What is Sales Territory and Quota Planning?

If you had to reduce the handbook of being a better sales executive to just a handful of terms, both sales territory and quota planning would remain embedded as two of the golden threads that make the sales world flourish when implemented correctly. Popular products, marketing techniques, and consumer trends may come and go, but that pair of pillars holding up all of these “sales outcomes” remains rock solid. Or do they?

Okay, the point of what you’re about to read is not to challenge that or even create doubt, but to provide a definition, context, and value to both sales’ territory and quota planning. We’ll break down each into what are the important metrics and insight to gain from these tools, and how the right software platforms not only remove the guesswork from setting territories and quotas but make for a smoother and more lucrative pathway through your sales pipeline. So, if you want to reinforce your most pivotal sales pillars (which we’re guessing you absolutely do), read on.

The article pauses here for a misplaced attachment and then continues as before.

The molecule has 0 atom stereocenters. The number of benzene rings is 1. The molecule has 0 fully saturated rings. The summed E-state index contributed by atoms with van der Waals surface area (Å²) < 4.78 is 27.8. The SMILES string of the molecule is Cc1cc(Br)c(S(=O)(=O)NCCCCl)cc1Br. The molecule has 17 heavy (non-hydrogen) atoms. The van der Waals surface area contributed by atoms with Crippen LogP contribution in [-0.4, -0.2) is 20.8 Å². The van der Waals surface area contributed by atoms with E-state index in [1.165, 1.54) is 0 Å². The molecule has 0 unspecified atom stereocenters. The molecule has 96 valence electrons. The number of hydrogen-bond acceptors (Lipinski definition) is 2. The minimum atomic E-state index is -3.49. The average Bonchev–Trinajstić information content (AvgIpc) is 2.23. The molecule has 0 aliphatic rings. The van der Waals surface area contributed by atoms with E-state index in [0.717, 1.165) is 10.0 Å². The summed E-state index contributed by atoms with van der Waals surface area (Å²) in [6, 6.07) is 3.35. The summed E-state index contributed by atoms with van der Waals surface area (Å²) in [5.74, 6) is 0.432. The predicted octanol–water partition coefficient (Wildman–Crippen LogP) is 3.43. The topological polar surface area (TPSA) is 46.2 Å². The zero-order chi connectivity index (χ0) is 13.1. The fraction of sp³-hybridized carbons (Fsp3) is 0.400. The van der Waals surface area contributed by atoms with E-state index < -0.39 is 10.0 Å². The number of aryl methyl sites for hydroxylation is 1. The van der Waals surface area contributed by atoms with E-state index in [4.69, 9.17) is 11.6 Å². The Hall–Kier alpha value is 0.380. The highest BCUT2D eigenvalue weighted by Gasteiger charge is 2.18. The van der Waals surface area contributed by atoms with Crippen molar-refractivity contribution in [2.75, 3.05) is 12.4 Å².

What are Sales Quotas and Sales Territories?

If this short recap feels a bit like “Sales Room 101”, we make no apologies, as a clear definition lays the foundations for everything else. And as we’ll discover, the two are very much reliant on the other for success.

Sales Quotas are set by sales managers and are the target that an individual or team must hit within a set time, such as a month, quarter, or year. The quota may be based on the number of customers secured, products sold, revenue raised, or all of these, but this will likely be within a territory (see, we weren’t kidding when we said these two were linked).

There are several purposes for setting sales quotas, including forecasting, and determining sales goals ahead of a sales or financial period. By doing this, managers stay abreast of sales metrics and can accurately measure success. This then informs any reporting that needs to be done to higher management and stakeholders.